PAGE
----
We can make it clear, in a gentle way, that we do not believe in the religious side of the celebration, but that we want to share love and happiness with the people who are closest to us.
We could even head off a possible area for dispute by making the first move and suggesting a family outing to the circus or an evening of ice-skating.
Receiving a Christmas card with a picture of a reindeer in the snow could be well reciprocated with a similar card of a robin redbreast on a tree!
If our family is not religious, there is no reason to spoil their happiness by taking moral high ground and pretending that they are.
If they are religious and they do sincerely hold beliefs that Jesus was born on this day to redeem mankind, then we can show that we respect and love them and we honor their beliefs, but we simply do not share them.
Just as the late Pope John Paul II used to wish all Muslims in the world a blessed and holy Ramadan, so we can ask Almighty Allah to bless our Christian friends and wish them every happiness for their festival.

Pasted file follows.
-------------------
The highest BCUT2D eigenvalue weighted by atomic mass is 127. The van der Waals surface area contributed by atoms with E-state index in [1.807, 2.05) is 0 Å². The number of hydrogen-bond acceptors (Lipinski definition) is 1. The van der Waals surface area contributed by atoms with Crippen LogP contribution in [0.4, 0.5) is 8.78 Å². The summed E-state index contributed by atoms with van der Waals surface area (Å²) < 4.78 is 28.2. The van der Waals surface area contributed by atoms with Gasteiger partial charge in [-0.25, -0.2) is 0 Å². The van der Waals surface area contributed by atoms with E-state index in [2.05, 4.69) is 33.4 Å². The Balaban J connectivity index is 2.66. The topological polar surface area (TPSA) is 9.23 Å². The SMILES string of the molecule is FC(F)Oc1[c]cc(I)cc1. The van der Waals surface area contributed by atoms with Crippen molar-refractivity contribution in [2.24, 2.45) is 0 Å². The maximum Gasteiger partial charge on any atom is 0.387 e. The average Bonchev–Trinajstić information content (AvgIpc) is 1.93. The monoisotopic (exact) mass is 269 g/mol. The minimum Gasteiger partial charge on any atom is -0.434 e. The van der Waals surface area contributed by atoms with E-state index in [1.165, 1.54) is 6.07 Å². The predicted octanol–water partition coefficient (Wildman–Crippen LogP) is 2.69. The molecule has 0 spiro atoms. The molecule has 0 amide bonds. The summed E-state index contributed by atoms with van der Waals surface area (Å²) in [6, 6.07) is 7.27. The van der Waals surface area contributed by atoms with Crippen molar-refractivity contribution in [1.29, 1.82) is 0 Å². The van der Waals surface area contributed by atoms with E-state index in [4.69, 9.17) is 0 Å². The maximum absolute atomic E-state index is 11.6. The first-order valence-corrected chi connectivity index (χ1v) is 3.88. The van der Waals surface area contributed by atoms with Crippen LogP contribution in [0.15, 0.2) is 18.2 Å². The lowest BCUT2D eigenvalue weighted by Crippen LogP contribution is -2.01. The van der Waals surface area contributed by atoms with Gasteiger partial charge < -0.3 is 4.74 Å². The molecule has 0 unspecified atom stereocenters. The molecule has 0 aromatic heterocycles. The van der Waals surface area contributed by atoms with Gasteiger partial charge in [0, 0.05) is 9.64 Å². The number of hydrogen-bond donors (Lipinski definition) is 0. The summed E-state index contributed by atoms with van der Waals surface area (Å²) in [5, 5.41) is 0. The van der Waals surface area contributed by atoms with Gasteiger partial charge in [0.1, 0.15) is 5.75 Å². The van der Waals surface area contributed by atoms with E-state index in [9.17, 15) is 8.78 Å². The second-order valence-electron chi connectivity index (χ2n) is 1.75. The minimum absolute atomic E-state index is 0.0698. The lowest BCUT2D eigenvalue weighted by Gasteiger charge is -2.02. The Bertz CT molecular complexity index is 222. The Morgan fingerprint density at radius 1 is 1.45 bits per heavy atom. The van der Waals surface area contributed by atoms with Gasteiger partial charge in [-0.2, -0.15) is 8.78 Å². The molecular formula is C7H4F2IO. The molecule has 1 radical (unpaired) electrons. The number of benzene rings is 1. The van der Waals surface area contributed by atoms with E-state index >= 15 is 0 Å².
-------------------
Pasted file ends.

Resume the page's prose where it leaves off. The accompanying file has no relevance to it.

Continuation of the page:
Islam is such a beautiful and such a sweet religion that we do not need to go off in a huff when others believe differently than we do, or condemn them for not being Muslim.
Allah knows the secrets of all our hearts, and He calls to Islam those He wants to at the time He sees right.
Who knows, the way we behave and the example we give at Christmas time to those who are not Muslim might very well be the first time they have seen how Muslims truly behave.
In a world deeply divided by misunderstanding, we might just be the ones to let others know what Islam is really like.
The way we act can show those in the West who are enslaved by consumerism and trapped in the relentless pursuit of acquiring more and more material possessions, that there is another way. We know that this way is Islam.
Perhaps this Christmas will be the time to let the world know about Islam.
(This article is from Reading Islam’s archive and was originally published at an earlier date.)